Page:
Tuesday, July 8, 2014

Review: A Single Shard by Linda Sue Park

A Single Shard

By Linda Sue Park

Blurb: Tree-ear, an orphan, lives under a bridge in Ch’ulp’o, a potters’ village famed for delicate celadon ware. He has become fascinated with the potter’s craft; he wants nothing more than to watch master potter Min at work, and he dreams of making a pot of his own someday. When Min takes Tree-ear on as his helper, Tree-ear is elated–until he finds obstacles in his path: the backbreaking labor of digging and hauling clay, Min’s irascible temper, and his own ignorance. But Tree-ear is determined to prove himself–even if it means taking a long, solitary journey on foot to present Min’s work in the hope of a royal commission . . . even if it means arriving at the royal court with nothing to show but a single celadon shard.

Genres: Juvenile, Historical Fiction 

Publication Date: February 11, 2003

Pages: 192

Series: N/A 

My Rating: 3 stars

I understand why this got a Newberry medal, because it's the kind of book that teachers love. The thing is, I think it's the kind of book that teachers love more than kids.

The book was incredibly slow paced for the beginning of the book, to the point where I considered abandoning A Single Shard all together. I felt like it was incredibly informative, but more like reading a history book than a story. I don't get bored very easily, so this was a bit extreme.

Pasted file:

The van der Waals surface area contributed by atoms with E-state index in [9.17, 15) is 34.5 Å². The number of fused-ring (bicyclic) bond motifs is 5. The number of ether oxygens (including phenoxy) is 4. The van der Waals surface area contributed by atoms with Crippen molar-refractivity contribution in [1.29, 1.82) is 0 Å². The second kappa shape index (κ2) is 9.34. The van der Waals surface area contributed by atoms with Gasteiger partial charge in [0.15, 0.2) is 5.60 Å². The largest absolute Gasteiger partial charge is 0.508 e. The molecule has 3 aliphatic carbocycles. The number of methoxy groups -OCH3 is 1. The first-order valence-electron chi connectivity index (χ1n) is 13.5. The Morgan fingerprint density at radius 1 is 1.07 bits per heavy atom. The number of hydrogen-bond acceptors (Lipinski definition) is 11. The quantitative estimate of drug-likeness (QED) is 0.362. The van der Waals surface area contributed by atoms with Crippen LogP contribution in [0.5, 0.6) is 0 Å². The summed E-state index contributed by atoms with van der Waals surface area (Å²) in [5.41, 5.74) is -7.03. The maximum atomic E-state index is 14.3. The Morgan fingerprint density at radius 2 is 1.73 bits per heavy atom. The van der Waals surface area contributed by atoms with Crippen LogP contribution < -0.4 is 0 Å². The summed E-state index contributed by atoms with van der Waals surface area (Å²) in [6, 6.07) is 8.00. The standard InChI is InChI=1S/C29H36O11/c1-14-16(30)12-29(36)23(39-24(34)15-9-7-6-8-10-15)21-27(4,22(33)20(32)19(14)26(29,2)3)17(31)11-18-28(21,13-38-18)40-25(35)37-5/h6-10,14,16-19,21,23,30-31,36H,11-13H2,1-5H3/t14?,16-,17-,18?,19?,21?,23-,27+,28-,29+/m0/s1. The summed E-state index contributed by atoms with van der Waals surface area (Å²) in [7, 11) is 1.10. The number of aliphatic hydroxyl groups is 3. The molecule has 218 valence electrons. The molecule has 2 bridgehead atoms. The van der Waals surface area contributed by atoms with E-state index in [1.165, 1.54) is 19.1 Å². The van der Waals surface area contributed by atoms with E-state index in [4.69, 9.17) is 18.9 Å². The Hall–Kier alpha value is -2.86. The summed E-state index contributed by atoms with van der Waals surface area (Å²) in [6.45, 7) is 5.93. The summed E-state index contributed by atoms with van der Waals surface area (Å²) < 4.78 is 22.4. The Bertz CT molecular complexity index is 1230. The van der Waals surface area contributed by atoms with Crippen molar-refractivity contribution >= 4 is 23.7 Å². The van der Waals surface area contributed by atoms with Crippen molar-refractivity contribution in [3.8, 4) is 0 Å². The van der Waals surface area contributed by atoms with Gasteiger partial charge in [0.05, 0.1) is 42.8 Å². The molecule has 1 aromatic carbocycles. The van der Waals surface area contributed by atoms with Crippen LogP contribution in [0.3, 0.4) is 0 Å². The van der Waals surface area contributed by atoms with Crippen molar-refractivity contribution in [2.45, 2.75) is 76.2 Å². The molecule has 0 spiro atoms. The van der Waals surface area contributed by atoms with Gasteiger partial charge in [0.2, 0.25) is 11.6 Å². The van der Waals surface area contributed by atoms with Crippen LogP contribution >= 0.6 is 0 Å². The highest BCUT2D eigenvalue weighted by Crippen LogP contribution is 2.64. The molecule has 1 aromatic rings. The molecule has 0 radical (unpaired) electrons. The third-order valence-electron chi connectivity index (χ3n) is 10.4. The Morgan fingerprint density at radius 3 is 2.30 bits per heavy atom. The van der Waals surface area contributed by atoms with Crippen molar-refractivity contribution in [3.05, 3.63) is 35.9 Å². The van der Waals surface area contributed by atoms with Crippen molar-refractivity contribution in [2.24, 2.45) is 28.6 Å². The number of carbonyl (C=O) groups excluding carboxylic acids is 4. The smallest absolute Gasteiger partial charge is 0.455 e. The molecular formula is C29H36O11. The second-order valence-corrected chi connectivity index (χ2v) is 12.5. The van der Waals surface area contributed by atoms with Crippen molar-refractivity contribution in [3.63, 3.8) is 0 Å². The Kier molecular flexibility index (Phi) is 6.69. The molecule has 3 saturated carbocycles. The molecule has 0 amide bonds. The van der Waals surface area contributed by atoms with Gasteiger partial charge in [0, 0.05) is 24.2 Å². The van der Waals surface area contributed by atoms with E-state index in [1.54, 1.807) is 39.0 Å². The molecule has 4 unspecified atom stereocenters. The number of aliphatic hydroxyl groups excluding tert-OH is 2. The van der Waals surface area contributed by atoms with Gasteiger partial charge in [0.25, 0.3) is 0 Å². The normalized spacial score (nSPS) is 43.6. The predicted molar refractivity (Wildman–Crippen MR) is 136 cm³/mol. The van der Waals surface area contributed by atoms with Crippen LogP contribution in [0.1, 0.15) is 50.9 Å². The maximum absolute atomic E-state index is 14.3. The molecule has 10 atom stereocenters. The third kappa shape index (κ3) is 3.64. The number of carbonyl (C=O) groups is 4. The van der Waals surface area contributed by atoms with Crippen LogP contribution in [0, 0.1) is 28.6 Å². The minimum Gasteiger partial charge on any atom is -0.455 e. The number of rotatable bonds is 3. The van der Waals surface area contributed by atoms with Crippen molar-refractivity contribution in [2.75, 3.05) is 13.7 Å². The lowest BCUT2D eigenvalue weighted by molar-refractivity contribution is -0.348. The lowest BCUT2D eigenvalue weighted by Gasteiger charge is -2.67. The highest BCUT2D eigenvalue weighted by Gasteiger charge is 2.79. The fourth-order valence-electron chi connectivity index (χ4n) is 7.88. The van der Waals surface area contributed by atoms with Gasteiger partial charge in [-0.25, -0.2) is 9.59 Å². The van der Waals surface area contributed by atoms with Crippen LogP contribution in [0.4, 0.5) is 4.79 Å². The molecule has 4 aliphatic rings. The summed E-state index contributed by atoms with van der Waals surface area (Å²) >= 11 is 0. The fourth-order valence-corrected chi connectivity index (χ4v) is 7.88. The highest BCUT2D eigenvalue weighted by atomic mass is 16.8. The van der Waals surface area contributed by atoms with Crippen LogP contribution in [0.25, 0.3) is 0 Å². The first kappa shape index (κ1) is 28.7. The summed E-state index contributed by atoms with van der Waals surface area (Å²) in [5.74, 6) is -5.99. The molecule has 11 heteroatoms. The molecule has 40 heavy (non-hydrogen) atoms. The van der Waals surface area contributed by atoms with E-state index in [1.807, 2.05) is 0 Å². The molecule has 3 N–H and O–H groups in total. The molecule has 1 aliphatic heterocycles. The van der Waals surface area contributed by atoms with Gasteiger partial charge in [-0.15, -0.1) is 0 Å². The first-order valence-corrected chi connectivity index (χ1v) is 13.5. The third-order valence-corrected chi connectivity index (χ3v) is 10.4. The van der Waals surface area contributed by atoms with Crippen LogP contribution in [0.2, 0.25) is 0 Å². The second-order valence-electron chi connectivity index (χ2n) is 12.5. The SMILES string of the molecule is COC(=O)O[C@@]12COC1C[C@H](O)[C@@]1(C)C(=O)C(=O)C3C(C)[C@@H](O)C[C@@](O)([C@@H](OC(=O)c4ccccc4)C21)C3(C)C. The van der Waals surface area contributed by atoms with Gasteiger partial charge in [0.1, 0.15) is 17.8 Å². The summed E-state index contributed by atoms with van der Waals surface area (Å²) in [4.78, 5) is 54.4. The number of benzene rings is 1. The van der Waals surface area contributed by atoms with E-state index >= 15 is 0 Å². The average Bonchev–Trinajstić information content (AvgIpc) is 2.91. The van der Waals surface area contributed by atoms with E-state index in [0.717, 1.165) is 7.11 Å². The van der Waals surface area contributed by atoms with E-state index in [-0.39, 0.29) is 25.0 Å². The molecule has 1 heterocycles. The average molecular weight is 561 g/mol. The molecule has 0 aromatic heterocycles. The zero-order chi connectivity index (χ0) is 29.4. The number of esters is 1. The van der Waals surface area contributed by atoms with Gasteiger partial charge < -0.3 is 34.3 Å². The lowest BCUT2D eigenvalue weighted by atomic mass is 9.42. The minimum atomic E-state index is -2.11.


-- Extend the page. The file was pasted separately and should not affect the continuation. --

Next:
Thankfully, the plot picked up after about fifty pages, and I started to enjoy this book. It was still a bit slow, but not unbearably slow. I was interested in the making of the pottery, because I didn't know much about that. After reading this, I wouldn't mind learning more about the 'Thousand Cranes' pot that Ms. Park mentions in her epilogue.

That was pretty much what I liked about this. The rest I was all rather apathetic about, and didn't care one way or another. I hate to say this, but if Tree-Ear had died at the end, I probably wouldn't have cared too much.

So this was an okay book. But I've read other books by Linda Sue Park, such as Project Mulberry, that I enjoyed more, and so I was kind of disappointed with this one.

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